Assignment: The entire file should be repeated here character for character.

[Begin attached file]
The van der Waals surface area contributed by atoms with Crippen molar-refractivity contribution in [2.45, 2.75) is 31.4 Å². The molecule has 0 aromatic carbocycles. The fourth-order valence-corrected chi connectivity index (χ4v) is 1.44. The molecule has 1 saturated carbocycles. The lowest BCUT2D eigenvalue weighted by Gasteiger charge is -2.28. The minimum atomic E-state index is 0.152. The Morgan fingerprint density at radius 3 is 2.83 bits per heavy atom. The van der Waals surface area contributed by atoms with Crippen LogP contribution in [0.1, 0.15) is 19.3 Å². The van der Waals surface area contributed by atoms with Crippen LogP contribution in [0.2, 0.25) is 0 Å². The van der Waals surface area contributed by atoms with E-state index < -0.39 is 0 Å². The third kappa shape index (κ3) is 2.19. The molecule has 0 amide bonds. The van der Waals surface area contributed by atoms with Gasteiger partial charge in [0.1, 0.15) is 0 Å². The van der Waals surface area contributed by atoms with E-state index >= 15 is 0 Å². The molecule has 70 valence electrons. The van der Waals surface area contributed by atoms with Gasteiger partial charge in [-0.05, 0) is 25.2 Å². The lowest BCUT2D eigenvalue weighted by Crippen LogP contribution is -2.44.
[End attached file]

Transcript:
The van der Waals surface area contributed by atoms with Crippen molar-refractivity contribution in [2.45, 2.75) is 31.4 Å². The molecule has 0 aromatic carbocycles. The fourth-order valence-corrected chi connectivity index (χ4v) is 1.44. The molecule has 1 saturated carbocycles. The lowest BCUT2D eigenvalue weighted by Gasteiger charge is -2.28. The minimum atomic E-state index is 0.152. The Morgan fingerprint density at radius 3 is 2.83 bits per heavy atom. The van der Waals surface area contributed by atoms with Crippen LogP contribution in [0.1, 0.15) is 19.3 Å². The van der Waals surface area contributed by atoms with Crippen LogP contribution in [0.2, 0.25) is 0 Å². The van der Waals surface area contributed by atoms with E-state index < -0.39 is 0 Å². The third kappa shape index (κ3) is 2.19. The molecule has 0 amide bonds. The van der Waals surface area contributed by atoms with Gasteiger partial charge in [0.1, 0.15) is 0 Å². The van der Waals surface area contributed by atoms with E-state index >= 15 is 0 Å². The molecule has 70 valence electrons. The van der Waals surface area contributed by atoms with Gasteiger partial charge in [-0.05, 0) is 25.2 Å². The lowest BCUT2D eigenvalue weighted by Crippen LogP contribution is -2.44.